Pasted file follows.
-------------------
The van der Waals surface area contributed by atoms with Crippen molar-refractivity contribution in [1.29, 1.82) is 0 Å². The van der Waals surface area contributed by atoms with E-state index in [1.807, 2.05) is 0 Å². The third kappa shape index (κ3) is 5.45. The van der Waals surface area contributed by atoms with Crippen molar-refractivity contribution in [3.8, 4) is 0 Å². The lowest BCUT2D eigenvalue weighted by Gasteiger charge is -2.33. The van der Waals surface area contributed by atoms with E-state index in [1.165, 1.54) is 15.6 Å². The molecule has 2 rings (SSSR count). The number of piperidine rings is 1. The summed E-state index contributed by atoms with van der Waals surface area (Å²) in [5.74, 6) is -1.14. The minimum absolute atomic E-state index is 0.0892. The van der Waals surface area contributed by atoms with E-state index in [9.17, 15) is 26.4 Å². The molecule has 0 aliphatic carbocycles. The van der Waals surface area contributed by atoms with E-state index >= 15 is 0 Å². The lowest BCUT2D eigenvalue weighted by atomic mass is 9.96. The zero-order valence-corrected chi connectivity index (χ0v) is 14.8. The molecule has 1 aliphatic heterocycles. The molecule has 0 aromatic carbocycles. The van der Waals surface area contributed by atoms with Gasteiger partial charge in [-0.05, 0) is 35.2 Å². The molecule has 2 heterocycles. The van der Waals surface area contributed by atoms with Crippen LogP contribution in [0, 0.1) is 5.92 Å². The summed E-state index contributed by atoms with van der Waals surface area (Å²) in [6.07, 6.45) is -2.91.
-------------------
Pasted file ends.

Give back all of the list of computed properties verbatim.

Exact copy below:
The van der Waals surface area contributed by atoms with Crippen molar-refractivity contribution in [1.29, 1.82) is 0 Å². The van der Waals surface area contributed by atoms with E-state index in [1.807, 2.05) is 0 Å². The third kappa shape index (κ3) is 5.45. The van der Waals surface area contributed by atoms with Crippen molar-refractivity contribution in [3.8, 4) is 0 Å². The lowest BCUT2D eigenvalue weighted by Gasteiger charge is -2.33. The van der Waals surface area contributed by atoms with E-state index in [1.165, 1.54) is 15.6 Å². The molecule has 2 rings (SSSR count). The number of piperidine rings is 1. The summed E-state index contributed by atoms with van der Waals surface area (Å²) in [5.74, 6) is -1.14. The minimum absolute atomic E-state index is 0.0892. The van der Waals surface area contributed by atoms with E-state index in [9.17, 15) is 26.4 Å². The molecule has 0 aliphatic carbocycles. The van der Waals surface area contributed by atoms with E-state index >= 15 is 0 Å². The lowest BCUT2D eigenvalue weighted by atomic mass is 9.96. The zero-order valence-corrected chi connectivity index (χ0v) is 14.8. The molecule has 1 aliphatic heterocycles. The molecule has 0 aromatic carbocycles. The van der Waals surface area contributed by atoms with Gasteiger partial charge in [-0.05, 0) is 35.2 Å². The molecule has 2 heterocycles. The van der Waals surface area contributed by atoms with Crippen LogP contribution in [0, 0.1) is 5.92 Å². The summed E-state index contributed by atoms with van der Waals surface area (Å²) in [6.07, 6.45) is -2.91.